1A. Identify some of the reasons why persons who are prescribed psychotropic medications do not take them. As a provider, how would you address this issue?

The brain is a complicated organ that allows us to think, feel, act, and move. When it is working properly, we can function well and adapt to life’s challenges. But when it does not, our thoughts, emotions, and behaviors can suffer. Many disorders are a result of brain malfunction. When chemical messages are unbalanced or go awry, mood disorders or psychosis can result. Medication can be prescribed to,  “…inhibit or boost the action of particular neurotransmitters” (S. Rosenberg, & J. Rosenberg, 2018, p. 265). Antidepressants, mood stabilizers, and antipsychotics can greatly improve mental and social functioning.

However, many people are reluctant to take prescribed psychotropic medications. They may fear the side-effects and dependence. They may also fear social stigma attached to diagnosis. Others may feel so much better after a period and believe themselves to be ‘cured.’ They decide to stop taking their pills and, “Relapse is a common problem among patients attending mental health facilities” (M. K. Iseselo, & J.S. Ambikile, 2017, p. 1). Access and affordability is an issue among poorer urban and rural areas.

Studies show, such as in, “…Tanzania, most health facilities are not equipped with enough resources, which include a continuous supply of essential psychotropic medications that could help improve quality of mental health care”  (M. K. Iseselo, & J.S. Ambikile, 2017, p. 5). These issues extend across lower socioeconomic regions in Europe, Asia, and America. As a provider, I would need to understand and appreciate the particular circumstances of my community.

I would also need to individually support each person seeking help. Everyone should have access to proper evaluation, testing, and diagnosis. If symptoms justify medicinal interventions, the client should understand both the benefits and side-effects. If someone is lapsing on their prescribed dosage, I would help them through their fears. I would direct them toward a qualified psychiatrist who can prescribe the right combination of therapy. Empathetic counseling should always be provided. It can work in tandem with medication to help each client achieve balance and well-being.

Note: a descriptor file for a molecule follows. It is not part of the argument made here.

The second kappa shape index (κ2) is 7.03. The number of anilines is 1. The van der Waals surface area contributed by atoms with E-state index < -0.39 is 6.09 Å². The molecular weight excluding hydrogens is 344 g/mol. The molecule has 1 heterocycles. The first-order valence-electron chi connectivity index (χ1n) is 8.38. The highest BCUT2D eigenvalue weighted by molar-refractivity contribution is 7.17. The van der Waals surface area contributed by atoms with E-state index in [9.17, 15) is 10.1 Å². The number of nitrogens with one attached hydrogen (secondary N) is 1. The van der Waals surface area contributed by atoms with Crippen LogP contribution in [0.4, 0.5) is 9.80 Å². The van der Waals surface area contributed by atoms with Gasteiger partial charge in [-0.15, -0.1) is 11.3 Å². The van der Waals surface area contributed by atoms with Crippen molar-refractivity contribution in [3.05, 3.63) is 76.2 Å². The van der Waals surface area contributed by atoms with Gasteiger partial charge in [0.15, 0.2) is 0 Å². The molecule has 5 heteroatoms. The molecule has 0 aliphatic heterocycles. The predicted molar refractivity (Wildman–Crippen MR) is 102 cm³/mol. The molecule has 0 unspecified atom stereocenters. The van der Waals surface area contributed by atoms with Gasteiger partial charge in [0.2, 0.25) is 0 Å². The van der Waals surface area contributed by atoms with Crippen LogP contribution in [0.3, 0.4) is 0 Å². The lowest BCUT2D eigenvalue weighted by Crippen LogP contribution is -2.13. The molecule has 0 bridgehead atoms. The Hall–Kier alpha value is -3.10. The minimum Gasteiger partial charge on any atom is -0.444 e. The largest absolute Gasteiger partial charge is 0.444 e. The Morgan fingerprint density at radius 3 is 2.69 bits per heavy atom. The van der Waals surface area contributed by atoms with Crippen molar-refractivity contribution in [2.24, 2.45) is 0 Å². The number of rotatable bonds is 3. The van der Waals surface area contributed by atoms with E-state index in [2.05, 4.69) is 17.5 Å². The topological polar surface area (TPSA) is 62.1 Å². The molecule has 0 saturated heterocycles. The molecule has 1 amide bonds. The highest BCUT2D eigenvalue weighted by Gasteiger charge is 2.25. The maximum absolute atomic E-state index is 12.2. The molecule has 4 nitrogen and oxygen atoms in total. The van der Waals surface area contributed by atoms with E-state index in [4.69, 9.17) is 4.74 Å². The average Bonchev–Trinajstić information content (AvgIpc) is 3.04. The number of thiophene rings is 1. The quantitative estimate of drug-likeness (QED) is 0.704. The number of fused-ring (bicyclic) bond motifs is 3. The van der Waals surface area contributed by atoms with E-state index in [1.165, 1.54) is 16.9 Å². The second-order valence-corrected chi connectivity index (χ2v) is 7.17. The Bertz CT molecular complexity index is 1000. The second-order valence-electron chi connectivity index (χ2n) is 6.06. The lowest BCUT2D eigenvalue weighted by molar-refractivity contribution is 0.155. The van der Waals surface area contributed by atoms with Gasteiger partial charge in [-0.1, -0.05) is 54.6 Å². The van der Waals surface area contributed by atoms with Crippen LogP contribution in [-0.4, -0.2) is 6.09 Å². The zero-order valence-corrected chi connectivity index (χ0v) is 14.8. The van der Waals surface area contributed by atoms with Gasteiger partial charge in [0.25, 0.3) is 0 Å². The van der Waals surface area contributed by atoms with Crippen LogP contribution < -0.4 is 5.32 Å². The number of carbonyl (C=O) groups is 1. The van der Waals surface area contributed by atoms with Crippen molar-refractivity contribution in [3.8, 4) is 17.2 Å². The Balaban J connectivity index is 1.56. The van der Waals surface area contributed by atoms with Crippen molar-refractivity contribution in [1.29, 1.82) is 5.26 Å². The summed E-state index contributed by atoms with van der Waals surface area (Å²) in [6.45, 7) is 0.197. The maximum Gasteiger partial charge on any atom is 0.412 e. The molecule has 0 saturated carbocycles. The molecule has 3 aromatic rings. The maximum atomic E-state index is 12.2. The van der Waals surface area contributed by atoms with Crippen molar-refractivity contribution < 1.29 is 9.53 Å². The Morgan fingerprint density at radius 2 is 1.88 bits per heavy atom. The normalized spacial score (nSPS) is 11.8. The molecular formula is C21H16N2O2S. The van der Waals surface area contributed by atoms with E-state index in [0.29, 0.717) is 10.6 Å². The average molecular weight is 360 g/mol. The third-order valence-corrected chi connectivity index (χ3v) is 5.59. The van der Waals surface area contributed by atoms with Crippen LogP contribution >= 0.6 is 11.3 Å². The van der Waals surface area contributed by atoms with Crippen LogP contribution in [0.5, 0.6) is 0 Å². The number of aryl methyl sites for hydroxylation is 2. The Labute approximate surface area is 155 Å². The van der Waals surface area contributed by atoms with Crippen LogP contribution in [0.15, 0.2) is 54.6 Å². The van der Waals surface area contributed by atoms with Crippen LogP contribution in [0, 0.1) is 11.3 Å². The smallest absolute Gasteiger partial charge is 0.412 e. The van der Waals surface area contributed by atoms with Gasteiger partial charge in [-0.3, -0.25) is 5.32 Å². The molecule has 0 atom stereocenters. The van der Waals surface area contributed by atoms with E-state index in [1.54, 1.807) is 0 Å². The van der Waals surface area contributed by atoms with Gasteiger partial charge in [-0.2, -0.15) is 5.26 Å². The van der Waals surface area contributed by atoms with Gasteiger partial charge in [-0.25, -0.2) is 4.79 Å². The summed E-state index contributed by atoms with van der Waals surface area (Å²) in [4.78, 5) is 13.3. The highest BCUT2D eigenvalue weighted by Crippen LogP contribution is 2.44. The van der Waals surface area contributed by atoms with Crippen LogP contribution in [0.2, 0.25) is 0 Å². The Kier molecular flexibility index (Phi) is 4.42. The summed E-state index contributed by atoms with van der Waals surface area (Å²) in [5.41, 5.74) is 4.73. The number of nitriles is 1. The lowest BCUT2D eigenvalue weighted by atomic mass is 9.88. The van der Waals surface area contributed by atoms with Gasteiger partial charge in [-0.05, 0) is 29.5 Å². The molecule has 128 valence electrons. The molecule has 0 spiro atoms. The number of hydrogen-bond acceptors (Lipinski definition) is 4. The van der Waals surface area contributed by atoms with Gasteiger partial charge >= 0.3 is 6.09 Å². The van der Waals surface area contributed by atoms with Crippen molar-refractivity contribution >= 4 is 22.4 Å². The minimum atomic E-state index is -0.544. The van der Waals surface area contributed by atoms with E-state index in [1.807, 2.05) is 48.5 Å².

1b. Identify some of the reasons why persons who are prescribed psychotropic medications do not take them. As a provider, how would you address this issue?

Psychotropic medications are often a vital aspect of the treatment of individuals with mental health disorders. For many individuals, the use of these medications helps individuals to live their everyday lives with more manageable symptoms than they would have without the medications. Unfortunately, individuals that are prescribed medication do not always adhere to the recommended regiment for a variety of reasons. First, psychotropic medications often need to be taken on a strict daily basis and any changes to this daily schedule can lead to medications not having their full effects. For several of my clients, they struggle to remember to take their medications every day. They then complain that they do not see the effects of the medications. In response to this, I have discussed different ways of helping to keep the clients accountable. By having the client’s guardian assist and be present for when medications are given, parents can be a helpful ally in medication adherence. Additionally, I have recommended that clients set timers on their phones to go off during times when they need to take their medications. Another reason why individuals do not take their medications is that some medications can be expensive, especially if meds are not covered by medical insurance or there are many prescribed medications. When I hear this rationale, I often utilize resources that my internship has for helping to aid individuals that need it. Another reason that individuals do not take medication is the stigma of mental illness in general. When prescribed medications, it forces the individual to confront the idea that they have an illness. I work with my clients to normalize the use of medications by comparing it to taking medication when you have the flu or have a headache. Finally, I believe the intended effects or even the side effects of these medications can be aversive to some individuals. Individuals taking Adderall will sometimes complain that they do not like to feel hyper focused or “like a zombie”. Aversive side effects such as weight gain and suppression of sex drive are often effects that clients struggle to cope with as well. When a client tells me this, I often refer them to the Psychiatrist on site to see if there is another medication, within the same class of meds, that they could try. Another strategy that I have used is to put things into perspective. Some weight gain is not ideal but the ability to regulate your manic and depressive symptoms is crucial and, in my cases, lifesaving.